If you really think about it the back bar is a trip around the world, each bottle featuring a unique botanical, weather pattern, a distillation process that incorporates hundreds of decisions that affect the final product. You can go to Mexico with a Margarita or swing by Russia and Mexico with a sip of a White Russian. Rum can be from the Caribbean, South America or Hawai’i, each unique and special in it’s own way. Wanna go to Peru? Make your self a Pisco Sour, or do you feel more like a trip to Spain with a huge gin and tonic or a glass of Sangria? A craft bartender understands and manipulates these subtleties to increase the experience for the guest. Meaning some one may want the finest aged whiskey and some one may want a Jameson with a pickle back, and both of those are ok! The better you are at your craft the more of those answers you know and no one ever learns them all. Literally there is no one that knows everything about this industry, it is too much, that is why for me the challenge is to always be learning, growing and sharing information. This is what Kona Cocktail Academy is about, it is a community to learn and share all this amazing information with each other so we can continue to learn and create in a safe space. Really looking forward to diving in to the origin of things in the New Year at Kona Cocktail Academy.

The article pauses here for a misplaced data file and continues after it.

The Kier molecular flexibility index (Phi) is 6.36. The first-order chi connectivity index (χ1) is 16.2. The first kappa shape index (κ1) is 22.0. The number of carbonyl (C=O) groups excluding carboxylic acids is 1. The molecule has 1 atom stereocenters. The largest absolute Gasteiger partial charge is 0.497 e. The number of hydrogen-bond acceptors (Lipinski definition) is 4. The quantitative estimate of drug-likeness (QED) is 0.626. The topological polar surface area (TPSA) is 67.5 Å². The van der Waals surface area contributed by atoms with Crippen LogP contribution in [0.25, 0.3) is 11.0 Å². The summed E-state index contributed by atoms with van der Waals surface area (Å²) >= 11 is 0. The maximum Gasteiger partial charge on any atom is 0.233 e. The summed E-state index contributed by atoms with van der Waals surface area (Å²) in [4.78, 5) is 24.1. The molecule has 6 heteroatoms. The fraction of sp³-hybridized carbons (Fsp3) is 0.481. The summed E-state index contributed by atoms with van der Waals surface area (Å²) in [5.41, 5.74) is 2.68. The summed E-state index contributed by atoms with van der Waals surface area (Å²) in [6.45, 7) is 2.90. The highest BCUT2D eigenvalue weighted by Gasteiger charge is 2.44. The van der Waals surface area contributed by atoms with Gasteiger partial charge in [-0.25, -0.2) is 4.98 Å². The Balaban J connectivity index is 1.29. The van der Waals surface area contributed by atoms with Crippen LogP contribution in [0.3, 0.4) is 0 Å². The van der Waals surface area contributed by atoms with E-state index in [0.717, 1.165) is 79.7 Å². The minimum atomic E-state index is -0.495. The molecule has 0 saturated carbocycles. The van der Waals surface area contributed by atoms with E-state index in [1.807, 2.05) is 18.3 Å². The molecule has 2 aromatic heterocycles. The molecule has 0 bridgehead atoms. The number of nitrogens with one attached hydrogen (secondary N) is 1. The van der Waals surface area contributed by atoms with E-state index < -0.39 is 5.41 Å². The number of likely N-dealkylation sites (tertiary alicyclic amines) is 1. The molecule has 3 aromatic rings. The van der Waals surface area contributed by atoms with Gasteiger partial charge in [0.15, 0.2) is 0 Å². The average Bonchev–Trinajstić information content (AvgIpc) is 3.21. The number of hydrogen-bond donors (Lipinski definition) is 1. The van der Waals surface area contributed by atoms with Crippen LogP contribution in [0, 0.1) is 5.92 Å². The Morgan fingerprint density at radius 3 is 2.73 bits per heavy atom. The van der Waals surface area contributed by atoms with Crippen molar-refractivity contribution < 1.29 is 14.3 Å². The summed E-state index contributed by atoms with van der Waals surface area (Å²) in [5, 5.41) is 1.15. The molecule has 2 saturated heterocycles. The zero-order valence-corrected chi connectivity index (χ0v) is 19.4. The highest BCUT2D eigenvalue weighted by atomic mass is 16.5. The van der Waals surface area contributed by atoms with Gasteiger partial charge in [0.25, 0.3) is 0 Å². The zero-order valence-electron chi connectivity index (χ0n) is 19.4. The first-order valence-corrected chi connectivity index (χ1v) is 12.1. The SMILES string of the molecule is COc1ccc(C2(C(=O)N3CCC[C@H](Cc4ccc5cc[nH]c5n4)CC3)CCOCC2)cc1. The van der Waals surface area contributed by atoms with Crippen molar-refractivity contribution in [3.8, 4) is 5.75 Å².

Gabrielle Maser


Kona Cocktail Academy